“Humans, without realizing it, can convey anxiety and stress. Kids pick up on that,” Jesch told The Mighty. “Avatars can make that all a lot easier. They aren’t intimidating; they’re silly and fun.”

In addition to helping children with autism develop social skills, Jesch said this technology could be useful for training airline personnel, police officers, teachers and other professionals to learn to better interact with people who have autism. He also plans to meet with children who have nonverbal autism and their parents to see how the technology could help them.

Check out some of the available avatars and watch the Invirtua program in action below:

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Copyright 2014 CHOPS & Assoc. Live Animation
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Copyright 2014 CHOPS & Assoc. Live Animation
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Copyright 2014 CHOPS & Assoc. Live Animation

The Invirtua Animation for Autism program is available through the Animation for Autism website.

To learn more about this program, visit the Invirtua website and contact Gary Jesch.

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When I Didn't Recognize the Woman Next to My Son With Autism

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Who is that woman with my son? She just stands there as my son, Philip, messes up the craft. At this table, the public library has a project in which a coffee filter is supposed to be glued to the top of a green rectangle of construction paper to become a flower on a stem. Philip is gluing it in the middle! Wait, is she helping him do it wrong? Why didn’t she point out how the other kids are doing it the right way? She acts as if this gymnasium is full of families who won’t notice.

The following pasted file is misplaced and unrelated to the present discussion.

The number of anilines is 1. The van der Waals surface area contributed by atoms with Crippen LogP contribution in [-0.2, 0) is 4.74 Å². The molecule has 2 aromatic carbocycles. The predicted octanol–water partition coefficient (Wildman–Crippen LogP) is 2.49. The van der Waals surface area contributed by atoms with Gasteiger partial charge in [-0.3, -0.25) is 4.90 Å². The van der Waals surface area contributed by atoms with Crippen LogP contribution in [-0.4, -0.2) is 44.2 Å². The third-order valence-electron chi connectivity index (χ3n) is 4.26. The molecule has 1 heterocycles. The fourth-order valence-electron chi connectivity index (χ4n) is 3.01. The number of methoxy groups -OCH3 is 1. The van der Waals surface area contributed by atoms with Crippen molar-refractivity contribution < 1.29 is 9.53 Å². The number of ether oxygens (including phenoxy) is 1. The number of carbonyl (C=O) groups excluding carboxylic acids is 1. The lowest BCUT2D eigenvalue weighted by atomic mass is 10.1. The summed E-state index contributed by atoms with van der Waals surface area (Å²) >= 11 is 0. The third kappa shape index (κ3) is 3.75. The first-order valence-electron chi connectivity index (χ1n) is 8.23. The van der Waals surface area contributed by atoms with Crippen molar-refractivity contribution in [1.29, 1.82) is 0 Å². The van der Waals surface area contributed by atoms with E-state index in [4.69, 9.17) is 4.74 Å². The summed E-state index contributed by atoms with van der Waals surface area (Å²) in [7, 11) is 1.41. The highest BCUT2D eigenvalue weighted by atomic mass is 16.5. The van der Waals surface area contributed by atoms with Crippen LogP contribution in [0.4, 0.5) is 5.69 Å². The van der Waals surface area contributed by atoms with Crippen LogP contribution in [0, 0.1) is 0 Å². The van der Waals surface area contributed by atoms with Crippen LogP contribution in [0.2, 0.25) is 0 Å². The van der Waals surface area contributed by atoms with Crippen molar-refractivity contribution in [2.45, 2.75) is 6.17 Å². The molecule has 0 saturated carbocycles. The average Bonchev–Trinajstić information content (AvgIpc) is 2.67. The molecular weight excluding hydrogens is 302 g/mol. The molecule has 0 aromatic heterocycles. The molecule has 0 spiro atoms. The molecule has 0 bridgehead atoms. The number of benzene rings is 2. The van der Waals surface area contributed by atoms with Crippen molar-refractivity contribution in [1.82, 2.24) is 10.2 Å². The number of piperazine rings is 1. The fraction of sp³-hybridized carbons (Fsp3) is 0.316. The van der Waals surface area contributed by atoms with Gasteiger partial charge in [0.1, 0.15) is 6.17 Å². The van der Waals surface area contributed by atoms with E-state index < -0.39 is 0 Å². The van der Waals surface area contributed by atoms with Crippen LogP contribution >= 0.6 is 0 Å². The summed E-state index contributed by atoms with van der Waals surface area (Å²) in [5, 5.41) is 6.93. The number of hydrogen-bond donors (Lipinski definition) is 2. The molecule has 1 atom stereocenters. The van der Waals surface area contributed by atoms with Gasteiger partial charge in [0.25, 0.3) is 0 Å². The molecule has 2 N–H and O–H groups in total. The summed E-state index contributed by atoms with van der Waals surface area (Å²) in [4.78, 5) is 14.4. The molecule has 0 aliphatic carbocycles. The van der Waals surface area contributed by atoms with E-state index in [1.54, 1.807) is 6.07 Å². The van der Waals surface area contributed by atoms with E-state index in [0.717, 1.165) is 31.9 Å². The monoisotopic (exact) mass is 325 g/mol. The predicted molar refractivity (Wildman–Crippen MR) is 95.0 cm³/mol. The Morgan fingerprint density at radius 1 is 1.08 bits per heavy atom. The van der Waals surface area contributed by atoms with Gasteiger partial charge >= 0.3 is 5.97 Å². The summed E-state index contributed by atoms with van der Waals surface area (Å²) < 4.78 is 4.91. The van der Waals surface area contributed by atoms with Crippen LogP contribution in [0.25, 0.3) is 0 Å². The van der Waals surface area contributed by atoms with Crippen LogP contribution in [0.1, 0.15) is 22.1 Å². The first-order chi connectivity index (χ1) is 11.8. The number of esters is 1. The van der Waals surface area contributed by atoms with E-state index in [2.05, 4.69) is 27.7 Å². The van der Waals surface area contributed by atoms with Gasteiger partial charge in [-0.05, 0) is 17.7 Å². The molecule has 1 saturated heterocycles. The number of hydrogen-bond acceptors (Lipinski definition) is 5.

Philip should now select a pastel cupcake liner and glue it inside the filter as the flower’s blossom. He touches the pink, blue and yellow cups, but puts the cap back on the glue stick. And that woman lets him.

Now he is moving to the other side of the table. He has discovered the librarian’s stash of black markers. And instead of telling him not to touch them, that woman is chatting with the librarian. Wait, she’s finally taking action. Maybe she’s going to yank the marker out of his hand.

She takes a photograph.

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From one table to the next, Philip refuses to complete the activities at this event as designed. That lady doesn’t correct him once. He takes stickers from one table to embellish his “not a flower.” He borrows the bright markers from another to decorate it even more. She does nothing to stop him.

I would have pushed Philip to stand on the right side of the table like all the other kids were doing. I would have fixed his projects, taking over so they more closely resembled the samples. I would have apologized for Philip’s errors.